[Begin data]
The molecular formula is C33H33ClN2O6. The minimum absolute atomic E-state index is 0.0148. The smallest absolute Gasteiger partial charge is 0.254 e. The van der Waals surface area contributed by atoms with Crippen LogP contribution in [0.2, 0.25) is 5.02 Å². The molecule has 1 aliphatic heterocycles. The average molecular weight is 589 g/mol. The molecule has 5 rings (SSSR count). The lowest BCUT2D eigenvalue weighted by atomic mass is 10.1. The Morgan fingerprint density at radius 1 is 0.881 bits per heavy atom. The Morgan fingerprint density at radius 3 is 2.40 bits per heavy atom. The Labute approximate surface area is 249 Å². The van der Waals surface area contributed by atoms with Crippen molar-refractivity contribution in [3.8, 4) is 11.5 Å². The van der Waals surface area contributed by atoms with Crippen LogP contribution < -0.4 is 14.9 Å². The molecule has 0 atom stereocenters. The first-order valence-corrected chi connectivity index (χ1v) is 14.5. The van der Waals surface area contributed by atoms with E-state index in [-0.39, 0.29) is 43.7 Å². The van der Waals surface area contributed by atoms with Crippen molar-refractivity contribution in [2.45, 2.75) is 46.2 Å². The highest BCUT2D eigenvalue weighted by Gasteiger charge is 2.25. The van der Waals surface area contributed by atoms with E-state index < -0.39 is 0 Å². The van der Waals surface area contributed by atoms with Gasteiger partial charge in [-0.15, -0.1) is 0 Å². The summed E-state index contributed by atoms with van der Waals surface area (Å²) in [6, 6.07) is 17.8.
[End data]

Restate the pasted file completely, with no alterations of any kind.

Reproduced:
The molecular formula is C33H33ClN2O6. The minimum absolute atomic E-state index is 0.0148. The smallest absolute Gasteiger partial charge is 0.254 e. The van der Waals surface area contributed by atoms with Crippen LogP contribution in [0.2, 0.25) is 5.02 Å². The molecule has 1 aliphatic heterocycles. The average molecular weight is 589 g/mol. The molecule has 5 rings (SSSR count). The lowest BCUT2D eigenvalue weighted by atomic mass is 10.1. The Morgan fingerprint density at radius 1 is 0.881 bits per heavy atom. The Morgan fingerprint density at radius 3 is 2.40 bits per heavy atom. The Labute approximate surface area is 249 Å². The van der Waals surface area contributed by atoms with Crippen molar-refractivity contribution in [3.8, 4) is 11.5 Å². The van der Waals surface area contributed by atoms with Crippen LogP contribution < -0.4 is 14.9 Å². The molecule has 0 atom stereocenters. The first-order valence-corrected chi connectivity index (χ1v) is 14.5. The van der Waals surface area contributed by atoms with E-state index in [-0.39, 0.29) is 43.7 Å². The van der Waals surface area contributed by atoms with Crippen molar-refractivity contribution in [2.45, 2.75) is 46.2 Å². The highest BCUT2D eigenvalue weighted by Gasteiger charge is 2.25. The van der Waals surface area contributed by atoms with E-state index < -0.39 is 0 Å². The van der Waals surface area contributed by atoms with Gasteiger partial charge in [-0.15, -0.1) is 0 Å². The summed E-state index contributed by atoms with van der Waals surface area (Å²) in [6, 6.07) is 17.8.